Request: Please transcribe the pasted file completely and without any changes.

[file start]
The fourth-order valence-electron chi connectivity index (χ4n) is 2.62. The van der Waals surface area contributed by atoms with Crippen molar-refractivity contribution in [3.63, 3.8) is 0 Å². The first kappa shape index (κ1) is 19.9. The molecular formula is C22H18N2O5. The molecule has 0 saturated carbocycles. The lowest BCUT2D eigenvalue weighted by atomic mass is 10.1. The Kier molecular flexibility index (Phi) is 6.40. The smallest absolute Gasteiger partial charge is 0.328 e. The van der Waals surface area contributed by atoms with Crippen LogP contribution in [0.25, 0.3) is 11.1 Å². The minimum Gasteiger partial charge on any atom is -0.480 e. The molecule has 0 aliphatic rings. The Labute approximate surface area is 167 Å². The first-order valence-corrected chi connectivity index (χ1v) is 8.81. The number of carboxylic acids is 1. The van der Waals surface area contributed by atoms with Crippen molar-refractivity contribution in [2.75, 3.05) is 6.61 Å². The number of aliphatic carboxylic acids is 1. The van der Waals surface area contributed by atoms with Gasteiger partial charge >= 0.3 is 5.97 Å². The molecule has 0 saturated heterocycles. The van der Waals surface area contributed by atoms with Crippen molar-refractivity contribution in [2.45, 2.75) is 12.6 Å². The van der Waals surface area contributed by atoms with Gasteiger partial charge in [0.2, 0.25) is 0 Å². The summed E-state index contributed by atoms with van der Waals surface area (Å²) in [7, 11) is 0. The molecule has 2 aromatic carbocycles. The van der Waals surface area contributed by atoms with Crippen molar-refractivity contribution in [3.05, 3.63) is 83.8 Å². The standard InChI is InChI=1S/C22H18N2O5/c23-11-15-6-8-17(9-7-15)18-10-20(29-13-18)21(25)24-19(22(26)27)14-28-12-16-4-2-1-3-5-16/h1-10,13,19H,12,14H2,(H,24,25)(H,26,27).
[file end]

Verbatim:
The fourth-order valence-electron chi connectivity index (χ4n) is 2.62. The van der Waals surface area contributed by atoms with Crippen molar-refractivity contribution in [3.63, 3.8) is 0 Å². The first kappa shape index (κ1) is 19.9. The molecular formula is C22H18N2O5. The molecule has 0 saturated carbocycles. The lowest BCUT2D eigenvalue weighted by atomic mass is 10.1. The Kier molecular flexibility index (Phi) is 6.40. The smallest absolute Gasteiger partial charge is 0.328 e. The van der Waals surface area contributed by atoms with Crippen LogP contribution in [0.25, 0.3) is 11.1 Å². The minimum Gasteiger partial charge on any atom is -0.480 e. The molecule has 0 aliphatic rings. The Labute approximate surface area is 167 Å². The first-order valence-corrected chi connectivity index (χ1v) is 8.81. The number of carboxylic acids is 1. The van der Waals surface area contributed by atoms with Crippen molar-refractivity contribution in [2.75, 3.05) is 6.61 Å². The number of aliphatic carboxylic acids is 1. The van der Waals surface area contributed by atoms with Gasteiger partial charge >= 0.3 is 5.97 Å². The molecule has 0 saturated heterocycles. The van der Waals surface area contributed by atoms with Crippen molar-refractivity contribution in [2.45, 2.75) is 12.6 Å². The van der Waals surface area contributed by atoms with Gasteiger partial charge in [0.2, 0.25) is 0 Å². The summed E-state index contributed by atoms with van der Waals surface area (Å²) in [7, 11) is 0. The molecule has 2 aromatic carbocycles. The van der Waals surface area contributed by atoms with Crippen molar-refractivity contribution in [3.05, 3.63) is 83.8 Å². The standard InChI is InChI=1S/C22H18N2O5/c23-11-15-6-8-17(9-7-15)18-10-20(29-13-18)21(25)24-19(22(26)27)14-28-12-16-4-2-1-3-5-16/h1-10,13,19H,12,14H2,(H,24,25)(H,26,27).